There is, therefore, no condemnation for those who are in Christ Jesus. (Romans 8:1)
The Flagellants were medieval religious sects that walked through the countryside beating themselves with whips in order to atone for their sins.
Even though the church hierarchy tried to suppress these groups, they still carry on to this day. What allows me to say that is that I’m one of them.
I know I’m not alone. For many years I have listened to people pour out their sins and regrets, their shame and guilt, and I can’t tell you how often people said that accepting God’s forgiveness was a whole lot easier than forgiving themselves.
Since Anna’s death, I have had sticks in both hands. I have been dwelling upon all the things I wish I could have done differently. In my twisted logic, I kept thinking that if only I had been a better father, loved her more, or been more consistent with trying to guide and discipline her, she might still be alive.
My life-sucking practice of scolding and chastising myself laid a double burden on my heart. First was the sheer pain and grief of losing this child I loved. The second was my shame and guilt that I had failed Anna as her father. With this double burden, it felt like life and hope, and joy was being squeezed out of me.
I knew that if I was to move forward in my life with Lucy, with Anna’s brother John, and with trying to make some difference for God with the time I have left, I had to drop my sticks of my self-condemnations.
In the depths of this dark time, a couple of people said things that helped me to sometimes drop the sticks of trying to atone for all I had done and not done with my daughter and with my life.
First was a simple reframing of my language. After hearing me condemn myself without mercy for something I had done or not done with Anna, Lucy said, “It might be helpful if instead of asking yourself ‘why you didn’t call her more often,’ you said, ‘I wish I had called her more often.’”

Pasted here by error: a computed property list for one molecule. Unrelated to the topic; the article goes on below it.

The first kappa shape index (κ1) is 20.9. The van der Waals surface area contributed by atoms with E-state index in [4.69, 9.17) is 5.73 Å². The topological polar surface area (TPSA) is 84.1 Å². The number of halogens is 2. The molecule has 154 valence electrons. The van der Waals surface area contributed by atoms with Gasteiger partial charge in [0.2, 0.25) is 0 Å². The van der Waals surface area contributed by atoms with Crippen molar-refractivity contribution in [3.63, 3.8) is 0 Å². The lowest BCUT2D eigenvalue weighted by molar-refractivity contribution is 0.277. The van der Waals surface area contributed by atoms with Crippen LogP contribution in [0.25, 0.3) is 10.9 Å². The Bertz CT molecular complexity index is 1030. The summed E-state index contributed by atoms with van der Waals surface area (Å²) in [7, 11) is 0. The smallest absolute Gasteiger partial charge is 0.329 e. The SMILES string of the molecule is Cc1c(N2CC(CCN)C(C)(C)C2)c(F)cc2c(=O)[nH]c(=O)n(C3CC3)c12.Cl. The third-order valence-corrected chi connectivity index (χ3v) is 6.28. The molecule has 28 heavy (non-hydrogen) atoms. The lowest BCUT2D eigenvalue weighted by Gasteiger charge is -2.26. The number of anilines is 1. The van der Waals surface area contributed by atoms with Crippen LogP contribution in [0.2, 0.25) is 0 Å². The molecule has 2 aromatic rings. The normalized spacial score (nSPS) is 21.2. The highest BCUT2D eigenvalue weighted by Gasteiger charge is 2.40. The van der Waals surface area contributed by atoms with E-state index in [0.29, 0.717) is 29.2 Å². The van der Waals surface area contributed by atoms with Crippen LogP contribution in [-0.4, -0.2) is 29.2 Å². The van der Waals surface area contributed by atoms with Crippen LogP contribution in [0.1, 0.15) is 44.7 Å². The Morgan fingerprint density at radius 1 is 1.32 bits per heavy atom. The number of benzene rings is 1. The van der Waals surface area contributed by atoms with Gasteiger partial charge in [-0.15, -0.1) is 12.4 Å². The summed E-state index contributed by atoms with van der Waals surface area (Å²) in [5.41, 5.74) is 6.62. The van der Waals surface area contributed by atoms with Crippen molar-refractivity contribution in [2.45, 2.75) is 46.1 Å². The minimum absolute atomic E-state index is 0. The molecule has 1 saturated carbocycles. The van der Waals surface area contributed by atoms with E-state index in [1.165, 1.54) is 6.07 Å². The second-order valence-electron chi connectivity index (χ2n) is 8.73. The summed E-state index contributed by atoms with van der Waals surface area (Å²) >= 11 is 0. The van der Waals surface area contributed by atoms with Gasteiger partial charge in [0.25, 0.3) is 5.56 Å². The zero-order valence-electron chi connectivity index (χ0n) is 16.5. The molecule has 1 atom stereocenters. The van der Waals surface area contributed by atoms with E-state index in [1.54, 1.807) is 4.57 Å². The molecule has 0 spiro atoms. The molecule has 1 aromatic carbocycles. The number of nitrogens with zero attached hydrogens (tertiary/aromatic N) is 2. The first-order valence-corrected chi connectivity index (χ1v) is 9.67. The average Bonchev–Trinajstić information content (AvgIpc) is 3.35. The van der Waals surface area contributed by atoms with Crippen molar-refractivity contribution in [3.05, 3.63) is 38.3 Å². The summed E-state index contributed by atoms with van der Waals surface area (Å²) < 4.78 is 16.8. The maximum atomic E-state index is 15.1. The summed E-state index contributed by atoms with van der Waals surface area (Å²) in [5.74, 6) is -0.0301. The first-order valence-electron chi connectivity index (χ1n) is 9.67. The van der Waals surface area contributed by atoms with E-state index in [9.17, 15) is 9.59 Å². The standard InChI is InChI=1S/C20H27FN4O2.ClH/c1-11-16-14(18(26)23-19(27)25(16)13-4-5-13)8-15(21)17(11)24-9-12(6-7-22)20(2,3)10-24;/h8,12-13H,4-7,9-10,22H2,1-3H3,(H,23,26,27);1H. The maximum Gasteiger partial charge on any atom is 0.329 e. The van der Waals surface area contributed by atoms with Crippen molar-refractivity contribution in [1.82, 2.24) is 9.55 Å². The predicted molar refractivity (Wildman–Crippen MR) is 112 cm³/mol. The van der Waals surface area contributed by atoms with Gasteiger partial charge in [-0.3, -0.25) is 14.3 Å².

The change in language may seem pretty subtle here, but the impact of softening my words from condemning to longing did help me, over time, to drop some of my self-abuse so that I could give myself more mercy.
Another conversation happened, which was not subtle at all. It was with a man I’ve known for 25 years, and he was calling me from the hospital while he was going through cancer treatment.
Without any preliminaries, he launched into what he wanted to say: “Jim, as I’ve been laying in this hospital bed, I’ve been thinking a lot about you and a lot about your losing Anna. As I have been praying, I’ve been given a word from God to deliver to you.”
He continued, “Before I give you this word, I want you to know that I know you’ve been playing the coulda/woulda/shoulda game. When you play that game, you’re listening to the Dark One, and the way to hell is being paved.”
He continued, “Jim, you’re a good man, and you’ve done a lot of good for a lot of people. But you aren’t perfect—sorry to break this to you, but you aren’t. Nor is anyone else. I know you loved Anna. I also know that you did the very best you knew how to do, and sometimes you may have succeeded, and sometimes you may have fallen short.”
After pausing to catch his breath, he plowed on: “So the word I have been given to give to you from God is this: God loves you. God loves Anna. Anna is at peace, and she wants you to be at peace.”
There are times when someone says they have a word from God for you that makes you want to run, and then there are other times when you know that this person has just spoken a word from God that goes straight to what you most needed to hear.
In today’s scripture, Paul says that there is no condemnation for those who are in Christ Jesus. What gives Paul this conviction is the cross. Let’s dwell upon the cross for a few moments.
As we consider the two wooden beams that were put together to torture and kill those who were nailed there, as we trust that what led Jesus to that cross was His love for us, as we accept that His sacrifice reconciled us to the Father, Paul wants us to see and accept that Jesus’ mercy and grace cover all we have ever done or not done and all we could ever do or not do.
If we believe, truly believe, that the mercy and grace of the cross trumps all sin, all acting out, all failures, and all messes, then how dare we hold onto the little sticks we use to abuse ourselves. If indeed there is not any condemnation for those in Christ Jesus, who are we to condemn ourselves? Do we really want to say that our judgment of ourselves is more important and powerful and substantial than His?
When we see and accept how much we are forgiven and how through being forgiven, there is no more condemnation between us and God, who among us would want to hold onto our paltry sticks of self-condemnation when His mercy is so abundant.
- Do you ever act like the flagellants? If so, why, and when?
- What would it take for you to drop your sticks and let yourself be covered with grace?
- If you truly trusted that in Christ Jesus, there is no more condemnation, how would your life change?